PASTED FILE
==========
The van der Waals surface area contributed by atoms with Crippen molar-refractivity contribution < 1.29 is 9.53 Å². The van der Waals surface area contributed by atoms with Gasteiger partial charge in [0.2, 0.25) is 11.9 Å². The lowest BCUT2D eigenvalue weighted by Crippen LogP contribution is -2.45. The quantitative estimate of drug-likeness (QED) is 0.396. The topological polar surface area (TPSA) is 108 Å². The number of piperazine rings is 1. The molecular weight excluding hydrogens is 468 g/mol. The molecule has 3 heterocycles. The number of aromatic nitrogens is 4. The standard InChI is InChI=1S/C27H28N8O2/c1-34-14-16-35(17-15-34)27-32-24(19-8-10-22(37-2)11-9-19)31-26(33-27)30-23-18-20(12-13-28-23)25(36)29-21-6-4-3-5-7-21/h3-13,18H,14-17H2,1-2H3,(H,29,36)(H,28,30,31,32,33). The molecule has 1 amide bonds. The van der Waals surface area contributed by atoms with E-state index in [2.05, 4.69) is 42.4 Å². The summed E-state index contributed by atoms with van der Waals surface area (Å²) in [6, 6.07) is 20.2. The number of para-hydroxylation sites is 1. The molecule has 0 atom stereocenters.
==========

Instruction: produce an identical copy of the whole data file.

The van der Waals surface area contributed by atoms with Crippen molar-refractivity contribution < 1.29 is 9.53 Å². The van der Waals surface area contributed by atoms with Gasteiger partial charge in [0.2, 0.25) is 11.9 Å². The lowest BCUT2D eigenvalue weighted by Crippen LogP contribution is -2.45. The quantitative estimate of drug-likeness (QED) is 0.396. The topological polar surface area (TPSA) is 108 Å². The number of piperazine rings is 1. The molecular weight excluding hydrogens is 468 g/mol. The molecule has 3 heterocycles. The number of aromatic nitrogens is 4. The standard InChI is InChI=1S/C27H28N8O2/c1-34-14-16-35(17-15-34)27-32-24(19-8-10-22(37-2)11-9-19)31-26(33-27)30-23-18-20(12-13-28-23)25(36)29-21-6-4-3-5-7-21/h3-13,18H,14-17H2,1-2H3,(H,29,36)(H,28,30,31,32,33). The molecule has 1 amide bonds. The van der Waals surface area contributed by atoms with E-state index in [2.05, 4.69) is 42.4 Å². The summed E-state index contributed by atoms with van der Waals surface area (Å²) in [6, 6.07) is 20.2. The number of para-hydroxylation sites is 1. The molecule has 0 atom stereocenters.